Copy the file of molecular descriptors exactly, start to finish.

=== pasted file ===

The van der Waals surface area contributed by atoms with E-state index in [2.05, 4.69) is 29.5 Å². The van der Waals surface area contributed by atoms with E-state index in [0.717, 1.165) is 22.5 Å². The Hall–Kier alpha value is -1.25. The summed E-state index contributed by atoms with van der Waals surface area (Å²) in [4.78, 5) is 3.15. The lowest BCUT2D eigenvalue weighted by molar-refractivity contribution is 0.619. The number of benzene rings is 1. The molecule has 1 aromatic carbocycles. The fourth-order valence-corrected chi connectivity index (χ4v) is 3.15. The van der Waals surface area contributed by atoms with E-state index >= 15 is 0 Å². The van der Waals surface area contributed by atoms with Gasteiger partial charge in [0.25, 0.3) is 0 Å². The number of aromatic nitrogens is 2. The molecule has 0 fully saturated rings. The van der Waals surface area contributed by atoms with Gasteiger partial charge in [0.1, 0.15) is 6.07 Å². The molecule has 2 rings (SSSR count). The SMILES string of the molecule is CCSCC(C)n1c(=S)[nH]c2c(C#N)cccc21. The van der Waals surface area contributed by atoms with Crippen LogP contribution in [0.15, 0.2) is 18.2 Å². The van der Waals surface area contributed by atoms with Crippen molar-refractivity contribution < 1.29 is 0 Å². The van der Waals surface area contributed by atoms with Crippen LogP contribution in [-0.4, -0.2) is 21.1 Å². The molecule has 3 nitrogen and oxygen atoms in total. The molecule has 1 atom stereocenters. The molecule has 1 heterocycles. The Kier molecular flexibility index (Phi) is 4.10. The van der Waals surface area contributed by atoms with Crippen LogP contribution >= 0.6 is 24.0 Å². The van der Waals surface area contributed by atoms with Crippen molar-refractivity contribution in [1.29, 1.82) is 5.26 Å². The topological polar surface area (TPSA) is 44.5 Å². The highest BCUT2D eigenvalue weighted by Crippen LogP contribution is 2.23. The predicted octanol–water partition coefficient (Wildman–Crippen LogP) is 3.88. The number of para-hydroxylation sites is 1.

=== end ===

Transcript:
The van der Waals surface area contributed by atoms with E-state index in [2.05, 4.69) is 29.5 Å². The van der Waals surface area contributed by atoms with E-state index in [0.717, 1.165) is 22.5 Å². The Hall–Kier alpha value is -1.25. The summed E-state index contributed by atoms with van der Waals surface area (Å²) in [4.78, 5) is 3.15. The lowest BCUT2D eigenvalue weighted by molar-refractivity contribution is 0.619. The number of benzene rings is 1. The molecule has 1 aromatic carbocycles. The fourth-order valence-corrected chi connectivity index (χ4v) is 3.15. The van der Waals surface area contributed by atoms with E-state index >= 15 is 0 Å². The van der Waals surface area contributed by atoms with Gasteiger partial charge in [0.25, 0.3) is 0 Å². The number of aromatic nitrogens is 2. The molecule has 0 fully saturated rings. The van der Waals surface area contributed by atoms with Gasteiger partial charge in [0.1, 0.15) is 6.07 Å². The molecule has 2 rings (SSSR count). The SMILES string of the molecule is CCSCC(C)n1c(=S)[nH]c2c(C#N)cccc21. The van der Waals surface area contributed by atoms with Crippen LogP contribution in [0.15, 0.2) is 18.2 Å². The van der Waals surface area contributed by atoms with Crippen molar-refractivity contribution < 1.29 is 0 Å². The van der Waals surface area contributed by atoms with Crippen LogP contribution in [-0.4, -0.2) is 21.1 Å². The molecule has 3 nitrogen and oxygen atoms in total. The molecule has 1 atom stereocenters. The molecule has 1 heterocycles. The Kier molecular flexibility index (Phi) is 4.10. The van der Waals surface area contributed by atoms with Crippen LogP contribution >= 0.6 is 24.0 Å². The van der Waals surface area contributed by atoms with Crippen molar-refractivity contribution in [1.29, 1.82) is 5.26 Å². The topological polar surface area (TPSA) is 44.5 Å². The highest BCUT2D eigenvalue weighted by Crippen LogP contribution is 2.23. The predicted octanol–water partition coefficient (Wildman–Crippen LogP) is 3.88. The number of para-hydroxylation sites is 1.